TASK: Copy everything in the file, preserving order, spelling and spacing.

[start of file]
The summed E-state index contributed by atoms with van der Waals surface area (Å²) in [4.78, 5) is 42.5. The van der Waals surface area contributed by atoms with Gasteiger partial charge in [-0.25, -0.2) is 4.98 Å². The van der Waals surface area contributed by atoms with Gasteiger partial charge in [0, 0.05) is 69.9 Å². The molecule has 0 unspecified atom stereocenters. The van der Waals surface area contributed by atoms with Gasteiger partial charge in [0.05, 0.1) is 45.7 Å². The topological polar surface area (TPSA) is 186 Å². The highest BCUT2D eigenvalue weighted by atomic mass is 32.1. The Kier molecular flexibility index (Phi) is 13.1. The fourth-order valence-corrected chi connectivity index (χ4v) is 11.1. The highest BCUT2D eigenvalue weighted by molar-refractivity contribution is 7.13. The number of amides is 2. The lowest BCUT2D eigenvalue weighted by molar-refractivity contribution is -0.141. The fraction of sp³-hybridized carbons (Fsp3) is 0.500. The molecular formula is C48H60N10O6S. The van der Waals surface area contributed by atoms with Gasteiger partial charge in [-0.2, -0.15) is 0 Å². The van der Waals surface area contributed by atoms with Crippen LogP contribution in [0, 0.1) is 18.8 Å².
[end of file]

The summed E-state index contributed by atoms with van der Waals surface area (Å²) in [4.78, 5) is 42.5. The van der Waals surface area contributed by atoms with Gasteiger partial charge in [-0.25, -0.2) is 4.98 Å². The van der Waals surface area contributed by atoms with Gasteiger partial charge in [0, 0.05) is 69.9 Å². The molecule has 0 unspecified atom stereocenters. The van der Waals surface area contributed by atoms with Gasteiger partial charge in [0.05, 0.1) is 45.7 Å². The topological polar surface area (TPSA) is 186 Å². The highest BCUT2D eigenvalue weighted by atomic mass is 32.1. The Kier molecular flexibility index (Phi) is 13.1. The fourth-order valence-corrected chi connectivity index (χ4v) is 11.1. The highest BCUT2D eigenvalue weighted by molar-refractivity contribution is 7.13. The number of amides is 2. The lowest BCUT2D eigenvalue weighted by molar-refractivity contribution is -0.141. The fraction of sp³-hybridized carbons (Fsp3) is 0.500. The molecular formula is C48H60N10O6S. The van der Waals surface area contributed by atoms with Gasteiger partial charge in [-0.2, -0.15) is 0 Å². The van der Waals surface area contributed by atoms with Crippen LogP contribution in [0, 0.1) is 18.8 Å².